Online church and the wider world

Church building with cross against a blue sky


What just happened to the churches?

Before COVID-19 very few churches had an online presence. But immediately our buildings were closed, huge numbers of churches learnt how to offer online services. Estimates vary greatly but one survey of 200 churches around the country found average attendance 50% up, though with massive variations between individual churches. One population survey found that one in four of the UK population had accessed online worship in Spring-Summer 2020, and half of people aged 18-34 were engaging in online faith-related activity, including prayer (visit the Centre for Digital Theology website for more on this).

Many people discovered online church had some advantages - giving them freedom and control, choosing their own time to access services, picking which church to attend, pausing, fast-forwarding or repeating at will. Standards rose as new skills were developed and new tech bought. Some churches started getting to know their new online members, even doing online nurture courses. As lockdown continued online worship began to feel almost normal and many churches decided to remain online permanently even when the pandemic was past.

As the lifting of restrictions approached, the main question changed from ‘How do we get through the next few weeks?’ to ‘What should our church and its services look like long term?

Think and discuss

  • What has our church’s experience of the COVID-19 rollercoaster been like?
  • How far along the long-term planning process have we got?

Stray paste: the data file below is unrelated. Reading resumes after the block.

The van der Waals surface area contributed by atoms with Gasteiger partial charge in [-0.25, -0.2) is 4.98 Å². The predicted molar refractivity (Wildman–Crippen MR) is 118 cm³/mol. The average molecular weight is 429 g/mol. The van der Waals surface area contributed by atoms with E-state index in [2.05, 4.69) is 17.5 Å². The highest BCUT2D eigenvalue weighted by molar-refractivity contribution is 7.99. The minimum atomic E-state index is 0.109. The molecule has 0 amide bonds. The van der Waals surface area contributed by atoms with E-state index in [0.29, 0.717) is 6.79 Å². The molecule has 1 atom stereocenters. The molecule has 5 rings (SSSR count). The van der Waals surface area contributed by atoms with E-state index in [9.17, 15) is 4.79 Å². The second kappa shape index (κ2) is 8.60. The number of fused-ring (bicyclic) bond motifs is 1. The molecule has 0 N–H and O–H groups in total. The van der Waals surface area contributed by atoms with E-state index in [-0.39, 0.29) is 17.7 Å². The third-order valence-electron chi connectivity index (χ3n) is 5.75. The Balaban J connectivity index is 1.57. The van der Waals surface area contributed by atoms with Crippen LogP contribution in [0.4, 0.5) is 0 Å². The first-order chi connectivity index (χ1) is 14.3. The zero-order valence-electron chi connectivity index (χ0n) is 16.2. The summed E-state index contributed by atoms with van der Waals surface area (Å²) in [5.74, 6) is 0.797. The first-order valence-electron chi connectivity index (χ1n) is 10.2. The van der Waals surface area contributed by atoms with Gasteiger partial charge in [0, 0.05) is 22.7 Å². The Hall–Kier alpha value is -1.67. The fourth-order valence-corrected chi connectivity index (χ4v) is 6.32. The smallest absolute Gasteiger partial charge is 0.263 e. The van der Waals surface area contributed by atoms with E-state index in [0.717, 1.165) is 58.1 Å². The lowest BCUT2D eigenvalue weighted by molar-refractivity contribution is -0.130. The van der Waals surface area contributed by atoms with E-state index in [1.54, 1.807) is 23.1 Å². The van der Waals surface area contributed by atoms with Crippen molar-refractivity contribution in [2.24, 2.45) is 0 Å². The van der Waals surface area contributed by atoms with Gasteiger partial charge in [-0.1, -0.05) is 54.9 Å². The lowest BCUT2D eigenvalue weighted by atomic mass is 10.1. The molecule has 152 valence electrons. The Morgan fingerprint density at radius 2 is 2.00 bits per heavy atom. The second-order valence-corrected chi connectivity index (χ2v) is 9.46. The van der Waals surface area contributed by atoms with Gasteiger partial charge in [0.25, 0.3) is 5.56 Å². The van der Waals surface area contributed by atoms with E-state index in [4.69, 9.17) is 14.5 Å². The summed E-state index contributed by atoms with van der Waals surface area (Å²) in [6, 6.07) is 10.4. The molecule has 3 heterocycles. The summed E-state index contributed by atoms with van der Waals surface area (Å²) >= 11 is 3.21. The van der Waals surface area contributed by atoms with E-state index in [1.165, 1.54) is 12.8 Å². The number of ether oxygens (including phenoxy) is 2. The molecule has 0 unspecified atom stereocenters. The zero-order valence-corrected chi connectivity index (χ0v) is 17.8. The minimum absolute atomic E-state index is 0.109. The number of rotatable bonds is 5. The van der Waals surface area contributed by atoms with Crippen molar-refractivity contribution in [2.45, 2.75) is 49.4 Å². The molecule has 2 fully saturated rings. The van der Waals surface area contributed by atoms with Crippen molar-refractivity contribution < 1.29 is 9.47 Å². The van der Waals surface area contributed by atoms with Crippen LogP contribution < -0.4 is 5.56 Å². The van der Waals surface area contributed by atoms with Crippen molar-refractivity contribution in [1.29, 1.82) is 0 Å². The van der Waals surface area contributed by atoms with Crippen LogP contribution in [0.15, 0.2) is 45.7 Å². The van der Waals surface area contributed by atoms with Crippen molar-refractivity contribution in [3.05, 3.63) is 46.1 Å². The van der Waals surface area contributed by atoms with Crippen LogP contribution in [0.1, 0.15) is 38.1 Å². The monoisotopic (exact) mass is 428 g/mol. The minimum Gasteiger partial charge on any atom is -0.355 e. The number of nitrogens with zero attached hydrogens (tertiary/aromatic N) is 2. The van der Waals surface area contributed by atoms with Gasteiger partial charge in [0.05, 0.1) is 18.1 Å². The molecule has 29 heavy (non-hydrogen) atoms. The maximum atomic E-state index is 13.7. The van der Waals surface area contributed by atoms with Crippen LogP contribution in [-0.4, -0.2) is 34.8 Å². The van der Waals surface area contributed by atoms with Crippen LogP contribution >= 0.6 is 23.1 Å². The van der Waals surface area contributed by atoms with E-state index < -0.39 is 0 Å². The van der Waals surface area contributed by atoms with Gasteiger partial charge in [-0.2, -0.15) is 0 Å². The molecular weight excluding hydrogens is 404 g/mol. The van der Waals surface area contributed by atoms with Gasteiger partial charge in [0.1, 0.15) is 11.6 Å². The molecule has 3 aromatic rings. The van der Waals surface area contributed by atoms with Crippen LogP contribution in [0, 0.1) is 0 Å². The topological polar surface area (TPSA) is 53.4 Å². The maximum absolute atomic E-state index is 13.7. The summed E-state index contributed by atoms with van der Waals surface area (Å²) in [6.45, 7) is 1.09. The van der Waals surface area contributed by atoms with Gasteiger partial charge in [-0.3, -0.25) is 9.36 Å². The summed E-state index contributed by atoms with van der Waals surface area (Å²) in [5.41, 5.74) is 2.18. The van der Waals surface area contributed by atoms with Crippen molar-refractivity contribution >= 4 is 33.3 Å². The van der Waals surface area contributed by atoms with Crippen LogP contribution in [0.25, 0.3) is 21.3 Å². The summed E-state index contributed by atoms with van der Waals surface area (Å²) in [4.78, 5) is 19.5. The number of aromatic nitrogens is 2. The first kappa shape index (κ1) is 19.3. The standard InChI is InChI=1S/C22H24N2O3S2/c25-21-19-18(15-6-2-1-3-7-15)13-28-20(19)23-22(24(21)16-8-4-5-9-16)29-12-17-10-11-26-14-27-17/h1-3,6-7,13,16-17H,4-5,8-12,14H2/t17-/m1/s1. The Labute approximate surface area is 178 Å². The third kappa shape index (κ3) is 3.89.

How different will church and the wider world be?

A decade’s social change has been compressed into a year. Shopping habits, leisure pursuits, working practices and housing preferences have all moved on, perhaps permanently. Screen use will probably not revert to pre-pandemic levels. More people will be working from home, and some meetings will never revert from Zoom to room. People have also changed inside. Some may still fear crowded rooms and churches, while others are desperate for close community. New poverty, unemployment and social problems may remain for years to come.

Church communities have also changed, some members dropping off the online radar and others spending their lives on it. Old habits have been lost and new sources of spiritual food have been found, for example, the huge rise in numbers attending daily Morning Prayer. Some are rested, some exhausted. Old members may have drifted, new people have arrived online. Churches are re-thinking their patterns and programmes, for there is no need to return to the ways and problems of the past.

Think and discuss

  • How has our church community changed since lockdown began?
  • What are the implications of these changes for the future?

Do we have a new opportunity?

The Roman road arrived to enable the spread of the Gospel in the time of the apostles. Digital technology arrived in time to enable churches across the world to function and grow when the buildings were closed.

Jesus’ last command to his disciples was to be his witnesses in Jerusalem, Judea, Samaria and the ends of the earth. In practice, most of them stayed in their Jerusalem comfort zone until forced out by persecution. Similarly, the Church of today has been forced out of its comfort zone by the pandemic.

The God of mission has a heart for the whole of humanity. The new technology enables churches to fulfil their mission to reach almost everyone in every corner and end of the earth. It is said that mission is finding out what God is doing and joining in. Perhaps the sending of the Church out into the online world is one of the things God is doing to bring some good out of the experience of the pandemic.

Think and discuss

  • What do you think God is saying to the church where you are?
  • Where do you see evidence of God at work at the moment?